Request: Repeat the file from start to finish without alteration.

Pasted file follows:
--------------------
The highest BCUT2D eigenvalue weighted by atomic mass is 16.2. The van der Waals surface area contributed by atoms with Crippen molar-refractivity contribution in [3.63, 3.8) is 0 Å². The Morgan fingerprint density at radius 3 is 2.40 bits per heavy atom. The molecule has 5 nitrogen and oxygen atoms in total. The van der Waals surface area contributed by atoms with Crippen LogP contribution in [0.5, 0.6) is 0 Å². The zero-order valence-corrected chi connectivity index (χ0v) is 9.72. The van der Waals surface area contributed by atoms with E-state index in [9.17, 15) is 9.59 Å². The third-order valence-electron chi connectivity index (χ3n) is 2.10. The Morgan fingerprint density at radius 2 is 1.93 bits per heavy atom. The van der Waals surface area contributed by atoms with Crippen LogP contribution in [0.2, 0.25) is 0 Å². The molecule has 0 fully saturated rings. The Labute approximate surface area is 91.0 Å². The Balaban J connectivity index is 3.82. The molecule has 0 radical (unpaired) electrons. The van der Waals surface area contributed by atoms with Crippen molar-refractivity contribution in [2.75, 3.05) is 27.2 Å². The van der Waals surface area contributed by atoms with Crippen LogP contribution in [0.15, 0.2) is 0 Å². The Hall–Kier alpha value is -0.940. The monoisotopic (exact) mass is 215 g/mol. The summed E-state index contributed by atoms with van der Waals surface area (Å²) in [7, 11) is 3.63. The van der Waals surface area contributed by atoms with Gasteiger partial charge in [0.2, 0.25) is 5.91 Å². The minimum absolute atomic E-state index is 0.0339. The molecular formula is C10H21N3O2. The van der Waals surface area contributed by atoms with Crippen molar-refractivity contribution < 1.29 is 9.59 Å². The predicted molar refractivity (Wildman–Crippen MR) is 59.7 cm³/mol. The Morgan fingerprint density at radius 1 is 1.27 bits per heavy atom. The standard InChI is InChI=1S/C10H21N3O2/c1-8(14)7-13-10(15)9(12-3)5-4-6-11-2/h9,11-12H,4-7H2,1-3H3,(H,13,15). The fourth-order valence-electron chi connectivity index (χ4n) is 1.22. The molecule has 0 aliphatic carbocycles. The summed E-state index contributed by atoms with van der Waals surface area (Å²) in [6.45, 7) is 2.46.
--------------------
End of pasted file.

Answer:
The highest BCUT2D eigenvalue weighted by atomic mass is 16.2. The van der Waals surface area contributed by atoms with Crippen molar-refractivity contribution in [3.63, 3.8) is 0 Å². The Morgan fingerprint density at radius 3 is 2.40 bits per heavy atom. The molecule has 5 nitrogen and oxygen atoms in total. The van der Waals surface area contributed by atoms with Crippen LogP contribution in [0.5, 0.6) is 0 Å². The zero-order valence-corrected chi connectivity index (χ0v) is 9.72. The van der Waals surface area contributed by atoms with E-state index in [9.17, 15) is 9.59 Å². The third-order valence-electron chi connectivity index (χ3n) is 2.10. The Morgan fingerprint density at radius 2 is 1.93 bits per heavy atom. The van der Waals surface area contributed by atoms with Crippen LogP contribution in [0.2, 0.25) is 0 Å². The molecule has 0 fully saturated rings. The Labute approximate surface area is 91.0 Å². The Balaban J connectivity index is 3.82. The molecule has 0 radical (unpaired) electrons. The van der Waals surface area contributed by atoms with Crippen molar-refractivity contribution in [2.75, 3.05) is 27.2 Å². The van der Waals surface area contributed by atoms with Crippen LogP contribution in [0.15, 0.2) is 0 Å². The Hall–Kier alpha value is -0.940. The monoisotopic (exact) mass is 215 g/mol. The summed E-state index contributed by atoms with van der Waals surface area (Å²) in [7, 11) is 3.63. The van der Waals surface area contributed by atoms with Gasteiger partial charge in [0.2, 0.25) is 5.91 Å². The minimum absolute atomic E-state index is 0.0339. The molecular formula is C10H21N3O2. The van der Waals surface area contributed by atoms with Crippen molar-refractivity contribution < 1.29 is 9.59 Å². The predicted molar refractivity (Wildman–Crippen MR) is 59.7 cm³/mol. The Morgan fingerprint density at radius 1 is 1.27 bits per heavy atom. The standard InChI is InChI=1S/C10H21N3O2/c1-8(14)7-13-10(15)9(12-3)5-4-6-11-2/h9,11-12H,4-7H2,1-3H3,(H,13,15). The fourth-order valence-electron chi connectivity index (χ4n) is 1.22. The molecule has 0 aliphatic carbocycles. The summed E-state index contributed by atoms with van der Waals surface area (Å²) in [6.45, 7) is 2.46.